Robert Galbraith mystery writer gets rave reviews but sells no books. Now revealed as J.K. Rowling pseudonym.

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    Jul 15, 2013 5:03 PM GMT
    I'm not sure what to make of this story. Sure, it could all be just a publicity stunt from start to finish. But it seems to illustrate two things.

    First, I've avoided JKR's "adult" books on the assumption that her popularity is due more to hype than substance. But if the book gets rave reviews when the reviewer "doesn't know that it's her," perhaps there is really something there. (Barring the possibility that it's all just a stunt, and the reviewers were in on it.)

    Second, it reinforces the notion that the public couldn't care less about good books. With an unknown author, but rave reviews and the backing of a big publishing company, the book sold 1500 copies. Now, they probably won't be able to print enough copies. (Hmm... but if they happen to have warehouses full of them, all ready to go this week, it will look pretty suspicious.) If Little, Brown couldn't force-feed "Galbraith" then what chance is there for decent books to be discovered?


    Anybody care? Thoughts?
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    Jul 15, 2013 9:27 PM GMT
    There are several lists lists that a mystery, private eye, etc. book can get nominated for; Edgar, Shamus, Golden Dagger, etc. If an author has a book on any of those lists then I'll try something of theirs. Otherwise there are too many mystery books to be sampling. This could be a factor here; it's not on one of those lists yet.

    Commercial success doesn't equate to quality writing in my opinion. Although I loved the first Harry Potter book, the rest were all tiresome soap operas and I feel soiled from having read them.
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    Jul 16, 2013 1:48 AM GMT
    I found your analysis intriguing.

    However, if this turns to be a publicity stunt, it was a damn well coordinated effort and move by Rowling.

    Also, if it is genuine, I have deep respect and admiration that Rowling wanted her book to be reviewed in a more aesthetic way instead of based off her previous works.

    Overall, well done Rowling!
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    Jul 16, 2013 1:55 AM GMT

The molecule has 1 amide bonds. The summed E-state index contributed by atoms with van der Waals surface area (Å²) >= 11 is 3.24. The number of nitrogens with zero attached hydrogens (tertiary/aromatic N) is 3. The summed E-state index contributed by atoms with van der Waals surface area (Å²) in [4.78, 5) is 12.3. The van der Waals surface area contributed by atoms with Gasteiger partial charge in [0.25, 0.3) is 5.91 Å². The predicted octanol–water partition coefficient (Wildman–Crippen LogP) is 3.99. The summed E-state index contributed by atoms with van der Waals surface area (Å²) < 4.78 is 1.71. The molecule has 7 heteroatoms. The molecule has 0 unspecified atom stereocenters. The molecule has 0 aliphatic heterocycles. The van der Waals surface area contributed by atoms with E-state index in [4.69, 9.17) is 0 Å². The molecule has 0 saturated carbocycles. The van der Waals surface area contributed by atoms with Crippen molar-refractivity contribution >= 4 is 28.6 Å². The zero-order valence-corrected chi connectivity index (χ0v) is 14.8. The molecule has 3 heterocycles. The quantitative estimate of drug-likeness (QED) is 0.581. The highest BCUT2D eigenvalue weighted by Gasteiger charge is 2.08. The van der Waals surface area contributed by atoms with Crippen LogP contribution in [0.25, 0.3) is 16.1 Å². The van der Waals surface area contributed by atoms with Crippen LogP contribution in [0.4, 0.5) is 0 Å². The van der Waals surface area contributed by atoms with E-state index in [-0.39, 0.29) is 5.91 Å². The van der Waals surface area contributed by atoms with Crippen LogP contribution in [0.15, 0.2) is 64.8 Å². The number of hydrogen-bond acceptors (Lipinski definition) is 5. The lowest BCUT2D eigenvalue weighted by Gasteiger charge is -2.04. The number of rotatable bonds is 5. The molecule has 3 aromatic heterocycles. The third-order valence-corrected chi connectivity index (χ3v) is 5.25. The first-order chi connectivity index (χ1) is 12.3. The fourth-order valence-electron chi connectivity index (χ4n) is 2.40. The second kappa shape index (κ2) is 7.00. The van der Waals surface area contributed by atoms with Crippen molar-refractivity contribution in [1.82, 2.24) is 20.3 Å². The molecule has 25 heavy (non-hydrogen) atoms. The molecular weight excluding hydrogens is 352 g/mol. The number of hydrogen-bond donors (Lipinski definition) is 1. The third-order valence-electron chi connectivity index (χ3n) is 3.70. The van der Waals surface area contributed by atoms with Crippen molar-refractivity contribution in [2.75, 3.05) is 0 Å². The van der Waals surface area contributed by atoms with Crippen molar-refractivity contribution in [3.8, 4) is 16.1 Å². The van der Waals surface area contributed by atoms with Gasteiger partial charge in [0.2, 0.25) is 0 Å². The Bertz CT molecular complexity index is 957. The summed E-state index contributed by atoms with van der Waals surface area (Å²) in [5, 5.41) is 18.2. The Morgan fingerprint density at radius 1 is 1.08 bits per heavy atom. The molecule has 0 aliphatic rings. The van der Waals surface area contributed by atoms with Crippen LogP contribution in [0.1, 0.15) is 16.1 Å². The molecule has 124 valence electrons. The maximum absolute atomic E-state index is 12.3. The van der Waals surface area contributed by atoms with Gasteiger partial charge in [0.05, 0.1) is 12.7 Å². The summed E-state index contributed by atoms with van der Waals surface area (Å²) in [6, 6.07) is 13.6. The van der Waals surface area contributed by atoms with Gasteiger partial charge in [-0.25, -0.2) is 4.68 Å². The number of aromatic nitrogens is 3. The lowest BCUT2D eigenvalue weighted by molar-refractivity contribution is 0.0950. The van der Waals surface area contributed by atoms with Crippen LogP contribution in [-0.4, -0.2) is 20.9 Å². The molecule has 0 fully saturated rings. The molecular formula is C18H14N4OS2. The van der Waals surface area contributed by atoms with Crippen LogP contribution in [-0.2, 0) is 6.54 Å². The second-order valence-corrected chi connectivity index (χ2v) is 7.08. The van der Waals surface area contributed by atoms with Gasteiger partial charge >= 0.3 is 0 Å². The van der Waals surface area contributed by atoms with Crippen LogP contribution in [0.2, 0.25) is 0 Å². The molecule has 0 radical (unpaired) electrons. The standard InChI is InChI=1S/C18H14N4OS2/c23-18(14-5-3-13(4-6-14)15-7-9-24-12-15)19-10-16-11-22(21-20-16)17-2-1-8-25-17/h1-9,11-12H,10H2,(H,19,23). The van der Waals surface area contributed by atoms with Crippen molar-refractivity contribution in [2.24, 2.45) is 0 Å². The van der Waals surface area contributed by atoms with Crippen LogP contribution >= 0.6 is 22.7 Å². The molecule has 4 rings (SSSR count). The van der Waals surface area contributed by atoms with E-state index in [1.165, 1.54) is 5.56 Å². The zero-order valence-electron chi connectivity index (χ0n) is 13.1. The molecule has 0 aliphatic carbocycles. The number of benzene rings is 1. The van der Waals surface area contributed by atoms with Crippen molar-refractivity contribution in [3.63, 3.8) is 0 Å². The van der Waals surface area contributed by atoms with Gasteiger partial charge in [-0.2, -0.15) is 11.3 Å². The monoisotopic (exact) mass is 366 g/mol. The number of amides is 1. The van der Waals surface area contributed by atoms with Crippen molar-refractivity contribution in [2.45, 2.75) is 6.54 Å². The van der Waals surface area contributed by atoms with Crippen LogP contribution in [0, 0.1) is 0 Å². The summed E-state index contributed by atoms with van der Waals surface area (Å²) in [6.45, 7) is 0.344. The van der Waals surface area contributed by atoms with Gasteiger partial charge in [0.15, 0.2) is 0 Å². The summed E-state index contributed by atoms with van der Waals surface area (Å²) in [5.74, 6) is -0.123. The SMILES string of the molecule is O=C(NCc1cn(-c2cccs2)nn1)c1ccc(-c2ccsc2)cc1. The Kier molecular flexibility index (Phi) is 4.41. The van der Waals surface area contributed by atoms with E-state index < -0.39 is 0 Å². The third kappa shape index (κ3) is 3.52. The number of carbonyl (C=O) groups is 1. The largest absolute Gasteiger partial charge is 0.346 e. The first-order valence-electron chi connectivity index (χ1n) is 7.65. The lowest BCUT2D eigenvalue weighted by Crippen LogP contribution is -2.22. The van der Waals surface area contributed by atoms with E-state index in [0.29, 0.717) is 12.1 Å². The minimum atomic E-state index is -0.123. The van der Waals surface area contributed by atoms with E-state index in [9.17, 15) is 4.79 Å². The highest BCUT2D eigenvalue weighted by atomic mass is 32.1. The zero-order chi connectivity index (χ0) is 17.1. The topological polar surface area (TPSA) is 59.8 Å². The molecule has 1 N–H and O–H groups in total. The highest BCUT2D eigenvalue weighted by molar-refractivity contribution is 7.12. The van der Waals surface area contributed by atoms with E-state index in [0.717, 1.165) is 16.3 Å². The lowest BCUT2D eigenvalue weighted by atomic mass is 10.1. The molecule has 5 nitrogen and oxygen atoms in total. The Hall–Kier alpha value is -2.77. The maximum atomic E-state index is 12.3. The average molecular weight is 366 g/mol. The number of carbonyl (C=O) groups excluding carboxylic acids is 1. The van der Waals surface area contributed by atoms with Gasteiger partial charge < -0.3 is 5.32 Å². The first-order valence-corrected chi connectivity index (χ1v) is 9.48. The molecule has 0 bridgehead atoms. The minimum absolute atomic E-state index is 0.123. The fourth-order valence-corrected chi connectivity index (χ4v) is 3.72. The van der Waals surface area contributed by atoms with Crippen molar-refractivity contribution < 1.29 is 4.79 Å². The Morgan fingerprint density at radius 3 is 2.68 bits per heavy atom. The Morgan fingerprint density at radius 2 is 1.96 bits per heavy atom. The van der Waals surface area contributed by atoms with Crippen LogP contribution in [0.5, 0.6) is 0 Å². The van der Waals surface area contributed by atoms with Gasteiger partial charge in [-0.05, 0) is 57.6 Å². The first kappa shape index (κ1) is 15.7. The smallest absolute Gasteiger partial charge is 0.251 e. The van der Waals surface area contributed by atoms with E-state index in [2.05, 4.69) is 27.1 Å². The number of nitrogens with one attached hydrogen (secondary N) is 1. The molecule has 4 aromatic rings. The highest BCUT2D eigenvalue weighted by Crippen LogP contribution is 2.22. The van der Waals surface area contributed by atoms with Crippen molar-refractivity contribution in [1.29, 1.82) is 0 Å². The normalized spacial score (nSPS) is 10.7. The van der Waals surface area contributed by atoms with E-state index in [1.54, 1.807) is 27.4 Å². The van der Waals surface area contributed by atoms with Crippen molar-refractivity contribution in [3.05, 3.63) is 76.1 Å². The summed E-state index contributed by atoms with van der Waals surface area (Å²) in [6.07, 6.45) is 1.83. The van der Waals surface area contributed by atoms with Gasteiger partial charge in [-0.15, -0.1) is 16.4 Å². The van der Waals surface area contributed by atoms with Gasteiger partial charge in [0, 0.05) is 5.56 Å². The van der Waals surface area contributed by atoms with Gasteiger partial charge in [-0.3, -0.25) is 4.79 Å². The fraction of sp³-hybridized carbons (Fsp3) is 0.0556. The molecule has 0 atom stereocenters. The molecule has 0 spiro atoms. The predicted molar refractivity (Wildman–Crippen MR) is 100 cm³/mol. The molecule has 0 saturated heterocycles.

mindgarden saidI'm not sure what to make of this story. Sure, it could all be just a publicity stunt from start to finish. But it seems to illustrate two things.

    First, I've avoided JKR's "adult" books on the assumption that her popularity is due more to hype than substance. But if the book gets rave reviews when the reviewer "doesn't know that it's her," perhaps there is really something there. (Barring the possibility that it's all just a stunt, and the reviewers were in on it.)

    Second, it reinforces the notion that the public couldn't care less about good books. With an unknown author, but rave reviews and the backing of a big publishing company, the book sold 1500 copies. Now, they probably won't be able to print enough copies. (Hmm... but if they happen to have warehouses full of them, all ready to go this week, it will look pretty suspicious.) If Little, Brown couldn't force-feed "Galbraith" then what chance is there for decent books to be discovered?


    Anybody care? Thoughts?


    I mean, do you really think book quality is always (or even generally) proportional to sales? One word... Twilight....

    I genuinely believe she wanted to keep it secret, and she probably did not even want the delayed "reveal" (certainly she doesn't need the cash - must've been the publisher's loose lips). Rowling has always been known for intense privacy and disinterest in being adored.
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    Jul 17, 2013 4:08 PM GMT
    Shot up to Amazon's #1 seller, from dead last* in two days.

    (*stratified with all the other non-sellers)